How to Achieve a Balance between Work and Personal Life?AUTHOR: Francisco Sáez
"Life is like a coin. You can spend it any way you wish, but you only spend it once" ~ Lillian Dickson
If you Google “separate work and personal life” you will find 1.4 billion entries with tips on how to do it. It is quite common to differentiate between these two aspects of what is, in reality, one and the same life.
I suppose that a good part of the people who believe it’s necessary to establish a clear separation between their work and their personal life is because they don’t like their work very much and consider it a necessary evil in order to be able to face the bills each month.
Many of us have been educated that way. From an early age, we have been told that we have to work to live –although in reality, they meant to work to not live–. We have always been encouraged to do what has better job opportunities, whether we like it or not. We assume that it is perfectly normal to live doing something we don’t like.
Separate vs. Balance
Personally, I don’t think it’s very “normal” to live five days a week waiting for the hours to pass so you can enjoy two days in which you can do whatever you want, or exaggerating a little, spend your whole life waiting for retirement to come so you can start enjoying life.
I don’t think anyone should be satisfied with that. Wouldn’t it be great to wake up every morning with the desire to go to work, with the desire to go to a place where we feel good because, in addition, we contribute to creating a better world? Shouldn’t this be the ultimate goal of companies? Wouldn’t we also be infinitely more productive? Imagine not having to wait until the end of the day or Saturday to feel happy. Imagine that you don’t have to wait until you are 65 (or older) to start enjoying your life to the fullest.
Throughout the day you interact with your family and friends, but also with your customers and your colleagues, and it would be nice to be able to enjoy all these relationships, each in its own way. It’s true that sometimes the problem is that we work with people we don’t like. While we choose our friends, our partners and the people we spend our leisure time with, we don’t usually choose the people we work with. But that can be changed.
We must start by changing our approach. Distinguishing between personal and work life means throwing away a good part of our life. Instead, let’s try to do what we like or, in the worst case, that we like what we do.
The balance between work and personal life is achieved when you manage to integrate both aspects of life in harmony, not when you separate them. This balance is only a state of mind that is reached precisely when you do not have the need to separate both worlds. If you manage to enjoy your work and your relationship with the people you work with, the need to mentally separate the professional and personal spheres disappears.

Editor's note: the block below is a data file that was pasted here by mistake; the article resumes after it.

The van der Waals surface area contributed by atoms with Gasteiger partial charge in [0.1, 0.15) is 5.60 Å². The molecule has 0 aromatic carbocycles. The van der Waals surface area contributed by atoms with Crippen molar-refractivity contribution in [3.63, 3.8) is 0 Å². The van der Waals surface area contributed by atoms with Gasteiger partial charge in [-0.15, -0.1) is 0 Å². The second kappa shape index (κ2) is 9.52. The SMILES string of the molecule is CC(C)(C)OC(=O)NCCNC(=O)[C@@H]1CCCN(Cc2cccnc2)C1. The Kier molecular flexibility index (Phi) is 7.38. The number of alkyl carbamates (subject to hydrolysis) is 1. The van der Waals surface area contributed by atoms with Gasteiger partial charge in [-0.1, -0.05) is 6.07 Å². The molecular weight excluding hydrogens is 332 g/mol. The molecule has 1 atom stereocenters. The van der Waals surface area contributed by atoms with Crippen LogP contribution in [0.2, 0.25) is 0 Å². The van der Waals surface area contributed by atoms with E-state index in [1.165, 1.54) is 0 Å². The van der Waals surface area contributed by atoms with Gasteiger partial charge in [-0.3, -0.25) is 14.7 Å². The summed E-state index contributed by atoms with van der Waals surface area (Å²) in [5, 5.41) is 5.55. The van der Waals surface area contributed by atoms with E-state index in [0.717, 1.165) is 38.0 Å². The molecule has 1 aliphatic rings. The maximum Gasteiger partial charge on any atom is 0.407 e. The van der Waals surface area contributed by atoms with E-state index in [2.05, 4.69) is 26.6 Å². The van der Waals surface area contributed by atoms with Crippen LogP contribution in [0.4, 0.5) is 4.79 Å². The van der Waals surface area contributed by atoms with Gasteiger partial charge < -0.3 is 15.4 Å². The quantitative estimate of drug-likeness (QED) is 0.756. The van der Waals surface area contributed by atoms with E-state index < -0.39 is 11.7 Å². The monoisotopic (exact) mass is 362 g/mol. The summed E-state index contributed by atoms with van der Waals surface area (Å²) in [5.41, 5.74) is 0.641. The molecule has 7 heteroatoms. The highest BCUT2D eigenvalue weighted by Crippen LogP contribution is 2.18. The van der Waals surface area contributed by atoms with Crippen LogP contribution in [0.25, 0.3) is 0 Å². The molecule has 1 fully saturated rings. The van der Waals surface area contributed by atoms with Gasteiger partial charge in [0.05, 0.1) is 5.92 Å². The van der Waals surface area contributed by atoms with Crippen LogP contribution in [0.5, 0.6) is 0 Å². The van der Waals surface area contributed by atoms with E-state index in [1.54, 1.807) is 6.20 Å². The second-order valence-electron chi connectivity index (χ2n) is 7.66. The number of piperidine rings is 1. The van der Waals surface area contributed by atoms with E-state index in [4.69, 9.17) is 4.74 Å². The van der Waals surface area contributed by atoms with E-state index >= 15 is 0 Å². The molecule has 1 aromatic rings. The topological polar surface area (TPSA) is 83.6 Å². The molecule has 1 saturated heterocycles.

Human beings like to commit to doing things. This happens not only at work but in a wide range of activities in our lives.
A direct consequence of the idea of separating the two worlds is the need to use different management systems for personal and professional affairs. Most people manage their professional matters in some way, better or worse, but do nothing with the rest of their issues.
Using two different management systems, one for our professional commitments and another for our personal commitments, is not an effective solution, although they are often imposed by the rigidity of the companies we work for.
Personal issues are always there and, like professional issues, they require a cognitive burden. If you have a personal problem, it will affect you when you are at work, and if you have a problem at work, it will have an impact on you when you are at home. Therefore, it’s not a matter of separating the two worlds but of managing all commitments correctly, whatever their nature.
How does GTD help you balance your life and work?
The GTD methodology (Getting Things Done) is a very good option for managing all kinds of commitments, as it makes no distinction between work and personal life.
In GTD, the term “work” is used in its most universal sense, meaning the change that needs to be carried out on anything that needs to be different from the way it currently is.
Defining the different areas of focus that make up your life allows you to enjoy a comprehensive personal management system that encompasses all aspects of your life and work, and their evolution. Each area of focus represents a tactical part of your system.
When you manage your personal issues properly and get them out of your head, you are also helping manage your professional life, as you free up space in your head so you can work without distractions.
It’s much easier and more effective to think of a single “I” when it comes to managing your life, than to split that “I” into two halves and switch back and forth between them all the time. A personal management system should include all aspects related to the individual.